High concentration of birds cause:
  • Overgrazing of vegetation, leading to soil erosion.
  • Degradation of the landscape, making it undesirable for other species and unsightly for humans.
  • Unsanitary conditions due to large quantities of bird feces.
People will often feed Canada geese or ducks at the local pond or lakeside beach. This not only causes a nuisance situation with birds begging for and stealing food, but also contributes significantly to water pollution in the form of fecal coliform bacteria.

As a direct consequence of the concentration of this organic matter, water quality suffers from the excess nitrogen that subsequently runs off the land during the usual storm events. Too many nutrients in the water then leads to an overgrowth of algae, called an “algae bloom,” which blocks sunlight from entering the water and, thereby, adversely affects fish and other organisms in the aquatic environment.

Vegetation around the immediate feeding site is also impacted, because the overabundant waterfowl pull up the grass, trample the banks and otherwise damage the plants in adjacent habitat And where waterfowl congregate to feed, E-coli counts can swell to levels that make the water unsuitable for swimming.

Feeding the ducks and Canada geese can:
  • Cause them to become a nuisance by begging and stealing food and garbage.
  • Can cause unnatural amount of water contamination, leading to algal blooms, and the death of fish.

At many feeding sites, domestic geese have interbred with Canada geese, further compromising the wild population.

Feeding alters normal migration patterns of waterfowl by shortening or even eliminating them. Ducks, reluctant to leave in the winter, may not survive sudden cold. If the artificial feeding is stopped in time, ducks and geese can quickly adapt to finding natural foods and will follow their companions north. In West Haven, Connecticut, 30 swans died from starvation at an artificial feeding site during the harsh winter of 93–94. Meanwhile, over 800 swans survived nearby on natural food.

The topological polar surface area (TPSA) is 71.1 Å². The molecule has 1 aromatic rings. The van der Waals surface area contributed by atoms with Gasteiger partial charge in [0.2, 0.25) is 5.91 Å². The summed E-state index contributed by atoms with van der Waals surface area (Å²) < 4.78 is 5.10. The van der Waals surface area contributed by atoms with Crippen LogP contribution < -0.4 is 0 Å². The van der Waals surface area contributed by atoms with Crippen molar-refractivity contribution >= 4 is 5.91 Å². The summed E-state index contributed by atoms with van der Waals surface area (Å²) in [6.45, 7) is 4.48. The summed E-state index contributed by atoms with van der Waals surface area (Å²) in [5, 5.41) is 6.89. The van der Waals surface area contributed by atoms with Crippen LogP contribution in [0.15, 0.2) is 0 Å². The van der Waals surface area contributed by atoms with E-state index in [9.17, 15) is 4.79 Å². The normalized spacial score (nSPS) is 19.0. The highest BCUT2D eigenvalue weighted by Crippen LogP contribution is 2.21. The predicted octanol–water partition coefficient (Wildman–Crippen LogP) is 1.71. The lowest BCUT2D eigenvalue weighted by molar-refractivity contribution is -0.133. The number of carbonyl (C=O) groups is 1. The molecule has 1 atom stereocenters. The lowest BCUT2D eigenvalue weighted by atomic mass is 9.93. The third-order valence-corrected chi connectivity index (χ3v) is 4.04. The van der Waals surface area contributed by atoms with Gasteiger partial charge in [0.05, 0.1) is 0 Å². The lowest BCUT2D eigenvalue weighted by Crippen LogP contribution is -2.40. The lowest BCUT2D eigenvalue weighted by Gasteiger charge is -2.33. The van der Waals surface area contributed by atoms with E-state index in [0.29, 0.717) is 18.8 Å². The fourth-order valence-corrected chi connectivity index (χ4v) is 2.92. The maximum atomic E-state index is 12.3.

Feeding attracts birds in unnatural numbers, beyond natural food and water supplies, and frequently in numbers beyond what people will tolerate. Over-grazed and badly-eroded lawns, golf courses, and school playing fields are often the result of overcrowding. Grassy areas such as ball fields and golf courses can become unsanitary and unusable. Recreational areas have been forced to close down until goose droppings could be cleaned up.

Artificial feeding often attracts birds to human habitats—parking lots, fast-food restaurants, and retention ponds—where they are more subject to accidental death. Natural cover, which can provide protection from bad weather and predators (even dogs and cats), is often lacking at these feeding sites.

Many damage-avoidance techniques such as chemical repellents, fencing, or noise makers are costly and may even be useless once animals lose their fear of humans. At times, it is necessary to destroy nuisance waterfowl because of the damage they cause.

From treasure to nuisance... wildlife managers recognize that the public’s perception of the value of wildlife is often reduced when numbers swell. When any wildlife population exceeds the number that can be naturally supported by available habitat, this can polarize the public and exaggerate conflicts between landowners who suffer damage and those who visit the site to feed the geese and ducks.

It may be hard to imagine that a handful of bread or a stray french fry could contribute to such a growing problem. Compound that, though. In most cases where artificial feeding occurs, one well-intentioned feeder leaves and another soon arrives.

If you care for waterfowl, here is what you can do to help them retain their “wildness” and maintain their well-being.

Stop feeding them!

They don’t understand the problem; you do. Purchase a Federal Duck Stamp at post offices, many sporting goods stores, or National Wildlife Refuges or call 1-888-534-0400 to order by mail. Proceeds from the sale of these stamps are used to purchase wetland habitats that become a part of the National Wildlife Refuge System which provides habitat for the conservation of our Nation’s waterfowl and other wildlife.